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Chilly weather continued for the East on Tuesday, while hot weather persisted in the Plains.

These conditions persisted through Tuesday as high pressure spanned across parts of the West and Great Plains and a trough of low pressure over the Eastern Seaboard began to shift eastward.

North to northwest flow in between these systems pumped colder air from the north into the East, maintaining chilly weather in the Northeast and parts of the Ohio Valley and cool weather conditions in the Southeast. Areas of the Central Appalachians into the Northeast saw various Freeze Watches and Warnings and Frost Advisories from Monday night through Tuesday morning.

As cool weather continued for the East, high pressure over portions of the West and Plains allowed for another day of warming in the Great Plains. Record highs were possible on Tuesday as many areas of the region experienced some of this season's warmest temperatures to date.

Daytime highs reached well into the 90s from parts of the upper Southern Plains into the parts of the Mid- and Upper Mississippi Valleys. A few areas of Nebraska reached well past the century mark this afternoon, with a high of 107 reported in Tekamah, Nebraska.

Elsewhere, showery weather in the Northwest tapered off and shifted eastward across the Northern Plains and into the Upper Midwest as associated frontal disturbances advanced eastward across the northern tier of the nation. By the afternoon, a warm front reached the Upper Mississippi Valley with a few showers, while a strong associated cold front moved across the North-Central U.S. with gusty winds.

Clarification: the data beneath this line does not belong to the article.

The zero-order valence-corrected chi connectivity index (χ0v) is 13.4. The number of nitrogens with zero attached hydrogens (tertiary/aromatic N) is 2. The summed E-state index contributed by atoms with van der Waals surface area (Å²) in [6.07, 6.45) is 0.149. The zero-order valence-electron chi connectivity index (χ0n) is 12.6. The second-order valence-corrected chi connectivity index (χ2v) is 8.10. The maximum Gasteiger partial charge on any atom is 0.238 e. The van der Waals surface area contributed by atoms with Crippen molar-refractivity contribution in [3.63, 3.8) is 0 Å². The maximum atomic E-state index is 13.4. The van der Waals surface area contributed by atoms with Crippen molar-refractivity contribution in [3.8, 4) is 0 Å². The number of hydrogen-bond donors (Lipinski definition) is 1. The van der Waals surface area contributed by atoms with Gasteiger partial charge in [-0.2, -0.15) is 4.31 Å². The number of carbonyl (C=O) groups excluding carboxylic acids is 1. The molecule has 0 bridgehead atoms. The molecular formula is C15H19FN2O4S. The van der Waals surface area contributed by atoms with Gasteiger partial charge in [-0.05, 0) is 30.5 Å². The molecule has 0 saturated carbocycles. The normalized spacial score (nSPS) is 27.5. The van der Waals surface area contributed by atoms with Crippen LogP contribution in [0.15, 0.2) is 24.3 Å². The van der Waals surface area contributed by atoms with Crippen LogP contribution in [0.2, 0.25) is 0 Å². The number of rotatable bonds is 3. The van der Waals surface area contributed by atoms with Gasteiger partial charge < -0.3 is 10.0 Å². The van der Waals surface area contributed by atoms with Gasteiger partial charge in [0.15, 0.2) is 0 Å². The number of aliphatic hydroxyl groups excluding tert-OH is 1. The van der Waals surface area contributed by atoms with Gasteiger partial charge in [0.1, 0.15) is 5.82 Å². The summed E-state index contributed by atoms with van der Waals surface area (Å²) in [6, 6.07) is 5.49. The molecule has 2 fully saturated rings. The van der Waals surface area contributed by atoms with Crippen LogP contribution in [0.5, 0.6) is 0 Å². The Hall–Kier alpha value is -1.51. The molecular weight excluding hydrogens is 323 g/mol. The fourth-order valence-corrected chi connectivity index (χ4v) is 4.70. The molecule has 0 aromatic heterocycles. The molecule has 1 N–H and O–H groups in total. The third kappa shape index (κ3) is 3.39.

Gusty westerly winds combined with low relative humidity levels, hot temperatures in the 70s and lower 80s, potential for dry lightning, and dry fuels yielded extreme fire danger conditions and potential for rapid fire growth. Outside of this area, chances of light showers and isolated thunderstorms became possible in the southern tip of Texas, while a patch of light showers dropped across the eastern Ohio Valley into the Central Appalachians..

TUESDAY'S WEATHER EXTREMES:

HIGHEST TEMPERATURE (DEGREES F).........................107 Tekamah, Neb.

HIGHEST HEAT INDEX (DEGREES F)..........................107 Des Moines, Iowa

LOWEST TEMPERATURE (DEGREES F)..........................15 Mt. Washington, N.H.

LOWEST WIND CHILL (DEGREES F)...........................-19 Deadhorse, Alaska

HIGHEST WIND GUST (MPH).................................66 Dickinson, N.D.

HIGHEST PRECIPITATION (INCHES)..........................0.65 Ketchikan, Alaska ON THIS DATE.......

On this date in 1896, Climax, CO reported a low temperature of -10 degrees, setting a United States low temperature record for the month of May. Two years later, hailstones over nine inches in circumference pounded through Kansas City, MO causing many south-facing windows to be broken.

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